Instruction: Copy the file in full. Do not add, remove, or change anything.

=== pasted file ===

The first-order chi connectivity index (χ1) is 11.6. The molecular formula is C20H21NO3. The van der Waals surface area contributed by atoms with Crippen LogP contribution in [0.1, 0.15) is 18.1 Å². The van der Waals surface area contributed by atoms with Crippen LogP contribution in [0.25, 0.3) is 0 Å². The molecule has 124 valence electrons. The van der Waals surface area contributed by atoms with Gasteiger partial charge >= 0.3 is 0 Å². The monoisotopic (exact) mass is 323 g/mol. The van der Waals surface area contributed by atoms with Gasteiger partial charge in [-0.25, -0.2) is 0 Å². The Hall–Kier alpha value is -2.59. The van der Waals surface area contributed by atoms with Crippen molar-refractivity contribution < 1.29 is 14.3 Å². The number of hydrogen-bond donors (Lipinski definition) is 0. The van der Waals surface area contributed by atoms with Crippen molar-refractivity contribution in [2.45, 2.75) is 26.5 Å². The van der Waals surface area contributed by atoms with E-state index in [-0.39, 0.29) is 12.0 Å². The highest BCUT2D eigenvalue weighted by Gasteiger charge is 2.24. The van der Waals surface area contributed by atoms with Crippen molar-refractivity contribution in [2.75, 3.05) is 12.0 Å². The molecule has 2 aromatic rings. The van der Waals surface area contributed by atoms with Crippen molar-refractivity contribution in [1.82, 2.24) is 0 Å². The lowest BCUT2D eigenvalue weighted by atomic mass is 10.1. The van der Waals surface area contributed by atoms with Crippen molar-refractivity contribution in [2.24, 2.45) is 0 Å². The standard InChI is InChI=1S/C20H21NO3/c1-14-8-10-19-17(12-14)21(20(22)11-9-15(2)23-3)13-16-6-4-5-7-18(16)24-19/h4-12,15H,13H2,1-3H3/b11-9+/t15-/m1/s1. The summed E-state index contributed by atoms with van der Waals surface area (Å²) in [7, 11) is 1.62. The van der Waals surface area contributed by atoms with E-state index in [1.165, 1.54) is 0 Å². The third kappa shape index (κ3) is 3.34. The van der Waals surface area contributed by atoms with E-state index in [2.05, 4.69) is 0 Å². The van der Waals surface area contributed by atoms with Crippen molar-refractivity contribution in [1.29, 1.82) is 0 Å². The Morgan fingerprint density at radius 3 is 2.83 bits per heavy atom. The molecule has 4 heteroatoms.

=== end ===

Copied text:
The first-order chi connectivity index (χ1) is 11.6. The molecular formula is C20H21NO3. The van der Waals surface area contributed by atoms with Crippen LogP contribution in [0.1, 0.15) is 18.1 Å². The van der Waals surface area contributed by atoms with Crippen LogP contribution in [0.25, 0.3) is 0 Å². The molecule has 124 valence electrons. The van der Waals surface area contributed by atoms with Gasteiger partial charge >= 0.3 is 0 Å². The monoisotopic (exact) mass is 323 g/mol. The van der Waals surface area contributed by atoms with Gasteiger partial charge in [-0.25, -0.2) is 0 Å². The Hall–Kier alpha value is -2.59. The van der Waals surface area contributed by atoms with Crippen molar-refractivity contribution < 1.29 is 14.3 Å². The number of hydrogen-bond donors (Lipinski definition) is 0. The van der Waals surface area contributed by atoms with Crippen molar-refractivity contribution in [2.45, 2.75) is 26.5 Å². The van der Waals surface area contributed by atoms with E-state index in [-0.39, 0.29) is 12.0 Å². The highest BCUT2D eigenvalue weighted by Gasteiger charge is 2.24. The van der Waals surface area contributed by atoms with Crippen molar-refractivity contribution in [2.75, 3.05) is 12.0 Å². The molecule has 2 aromatic rings. The van der Waals surface area contributed by atoms with Crippen molar-refractivity contribution in [1.82, 2.24) is 0 Å². The lowest BCUT2D eigenvalue weighted by atomic mass is 10.1. The van der Waals surface area contributed by atoms with Crippen molar-refractivity contribution in [2.24, 2.45) is 0 Å². The standard InChI is InChI=1S/C20H21NO3/c1-14-8-10-19-17(12-14)21(20(22)11-9-15(2)23-3)13-16-6-4-5-7-18(16)24-19/h4-12,15H,13H2,1-3H3/b11-9+/t15-/m1/s1. The summed E-state index contributed by atoms with van der Waals surface area (Å²) in [7, 11) is 1.62. The van der Waals surface area contributed by atoms with E-state index in [1.165, 1.54) is 0 Å². The third kappa shape index (κ3) is 3.34. The van der Waals surface area contributed by atoms with E-state index in [2.05, 4.69) is 0 Å². The van der Waals surface area contributed by atoms with Crippen molar-refractivity contribution in [1.29, 1.82) is 0 Å². The Morgan fingerprint density at radius 3 is 2.83 bits per heavy atom. The molecule has 4 heteroatoms.